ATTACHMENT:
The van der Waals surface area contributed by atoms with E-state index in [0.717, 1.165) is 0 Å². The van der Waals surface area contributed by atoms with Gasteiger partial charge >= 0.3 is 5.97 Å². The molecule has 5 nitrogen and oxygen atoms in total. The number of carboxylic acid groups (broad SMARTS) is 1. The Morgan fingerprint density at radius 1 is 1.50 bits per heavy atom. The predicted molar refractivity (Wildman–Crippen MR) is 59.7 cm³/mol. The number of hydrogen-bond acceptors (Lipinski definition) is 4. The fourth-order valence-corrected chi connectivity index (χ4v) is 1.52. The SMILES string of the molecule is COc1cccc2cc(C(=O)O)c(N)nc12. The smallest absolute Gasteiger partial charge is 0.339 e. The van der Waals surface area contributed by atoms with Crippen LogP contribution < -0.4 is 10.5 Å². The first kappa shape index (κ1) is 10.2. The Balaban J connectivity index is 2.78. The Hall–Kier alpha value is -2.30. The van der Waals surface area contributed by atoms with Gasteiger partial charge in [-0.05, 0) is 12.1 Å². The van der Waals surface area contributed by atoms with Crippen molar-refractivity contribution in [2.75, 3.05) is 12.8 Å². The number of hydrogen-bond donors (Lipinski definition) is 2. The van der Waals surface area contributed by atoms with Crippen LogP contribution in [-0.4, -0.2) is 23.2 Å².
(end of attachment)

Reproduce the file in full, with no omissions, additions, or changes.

The van der Waals surface area contributed by atoms with E-state index in [0.717, 1.165) is 0 Å². The van der Waals surface area contributed by atoms with Gasteiger partial charge >= 0.3 is 5.97 Å². The molecule has 5 nitrogen and oxygen atoms in total. The number of carboxylic acid groups (broad SMARTS) is 1. The Morgan fingerprint density at radius 1 is 1.50 bits per heavy atom. The predicted molar refractivity (Wildman–Crippen MR) is 59.7 cm³/mol. The number of hydrogen-bond acceptors (Lipinski definition) is 4. The fourth-order valence-corrected chi connectivity index (χ4v) is 1.52. The SMILES string of the molecule is COc1cccc2cc(C(=O)O)c(N)nc12. The smallest absolute Gasteiger partial charge is 0.339 e. The van der Waals surface area contributed by atoms with Crippen LogP contribution < -0.4 is 10.5 Å². The first kappa shape index (κ1) is 10.2. The Balaban J connectivity index is 2.78. The Hall–Kier alpha value is -2.30. The van der Waals surface area contributed by atoms with Gasteiger partial charge in [-0.05, 0) is 12.1 Å². The van der Waals surface area contributed by atoms with Crippen molar-refractivity contribution in [2.75, 3.05) is 12.8 Å². The number of hydrogen-bond donors (Lipinski definition) is 2. The van der Waals surface area contributed by atoms with Crippen LogP contribution in [-0.4, -0.2) is 23.2 Å².